“My Joy Is Like Spring” … The poetry of Thich Nhat Hanh

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ZEN MASTER THICH NHAT HANH (his students call him Thãy) is a revered spiritual leader, a poet and a peace activist.  Martin Luther King called him an apostle of peace and nonviolence and suggested Thãy for a Nobel Prize, which Thāy never received.

Thāy is sometimes called the other Dalai Lama.  His key teaching is that, through mindfulness, we can learn to live peacefully in the present moment.

The featured poem (below), Please Call Me by My True Names, moves us to compassion. It reflects the Buddhist concept of interdependent coexistence for which Thāy coined the term “interbeing.”  In it he seeks to remind us that we are one with each other and with nature. His poetry is gentle and his word-pictures and pacing tend to sooth and heal. His many published works include several poetry collections.

Thãy lives in Plum Village in France, where he is recuperating from a stroke.

Thích Nhất Hạnh (Nguyen Xuan Bao) b. October 11, 1926). Vietnamese Buddhist monk and peace activist. He coined the term "Engaged Buddhism"

Thích Nhất Hạnh (Nguyen Xuan Bao) b. October 11, 1926. Vietnamese Buddhist monk and peace activist.

Please Call Me by My True Names

Don’t say that I will depart tomorrow—
even today I am still arriving.

Look deeply: every second I am arriving
to be a bud on a Spring branch,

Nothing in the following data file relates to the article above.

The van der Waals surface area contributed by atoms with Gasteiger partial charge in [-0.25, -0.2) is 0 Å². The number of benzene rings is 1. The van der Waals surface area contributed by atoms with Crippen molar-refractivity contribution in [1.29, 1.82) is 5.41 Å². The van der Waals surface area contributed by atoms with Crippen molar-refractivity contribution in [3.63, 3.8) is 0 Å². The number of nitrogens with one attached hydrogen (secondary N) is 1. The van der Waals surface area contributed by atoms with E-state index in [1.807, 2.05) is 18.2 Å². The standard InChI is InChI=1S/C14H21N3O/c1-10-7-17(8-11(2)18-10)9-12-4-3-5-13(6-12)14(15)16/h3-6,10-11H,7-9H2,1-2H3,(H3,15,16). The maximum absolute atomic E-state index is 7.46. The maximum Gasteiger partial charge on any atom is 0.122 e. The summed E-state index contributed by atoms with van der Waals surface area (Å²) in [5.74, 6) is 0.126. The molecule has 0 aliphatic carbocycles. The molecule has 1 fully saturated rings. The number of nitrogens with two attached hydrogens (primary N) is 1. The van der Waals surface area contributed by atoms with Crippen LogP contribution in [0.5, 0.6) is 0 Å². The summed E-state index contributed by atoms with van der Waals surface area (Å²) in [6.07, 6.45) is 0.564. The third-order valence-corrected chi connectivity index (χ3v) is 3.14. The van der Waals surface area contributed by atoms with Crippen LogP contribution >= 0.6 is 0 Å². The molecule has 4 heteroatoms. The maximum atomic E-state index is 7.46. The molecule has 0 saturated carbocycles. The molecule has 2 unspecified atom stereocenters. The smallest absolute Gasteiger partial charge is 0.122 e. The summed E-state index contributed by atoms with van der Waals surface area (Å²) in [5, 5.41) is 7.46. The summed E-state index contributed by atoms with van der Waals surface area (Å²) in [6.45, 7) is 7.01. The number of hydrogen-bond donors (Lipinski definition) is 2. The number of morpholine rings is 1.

to be a tiny bird, with still-fragile wings,
learning to sing in my new nest,
to be a caterpillar in the heart of a flower,
to be a jewel hiding itself in a stone.

I still arrive, in order to laugh and to cry,
to fear and to hope.
The rhythm of my heart is the birth and death
of all that is alive.

I am a mayfly metamorphosing
on the surface of the river.
And I am the bird
that swoops down to swallow the mayfly.

I am a frog swimming happily
in the clear water of a pond.
And I am the grass-snake
that silently feeds itself on the frog.

I am the child in Uganda, all skin and bones,
my legs as thin bamboo sticks.
And I am the arms merchant,
selling deadly weapons to Uganda.

I am the twelve-year-old girl,
refugee on a small boat,
who throws herself into the ocean
after being raped by a sea pirate.
And I am the pirate,
my heart not yet capable
of seeing and loving.

I am a member of the politburo,
with plenty of power in my hands.
And I am the man who has to pay
his “debt of blood” to, my people,
dying slowly in a forced labor camp.

My joy is like Spring, so warm
it makes flowers bloom all over the Earth.
My pain is like a river of tears,
so vast it fills the four oceans.

Please call me by my true names,
so I can hear all my cries and laughter at once,
so I can see that my joy and pain are one.
Please call me by my true names,
so I can wake up
and the door of my heart
could be left open,
the door of compassion.

– Thich Nhat Hanh

Poem from Being Peace by Thich Nhat Hanh

Thāy’s photo courtesy of Duc (pixiduc) under CC BY SA 2.0

8 thoughts on ““My Joy Is Like Spring” … The poetry of Thich Nhat Hanh

  1. Thay is such an inspiration and I hope he lives a long and healthy life for a long time to come. Both he and the Dalai Lama are getting to be so old. I honor them.

    Sent from my iPhone

    Liked by 1 person

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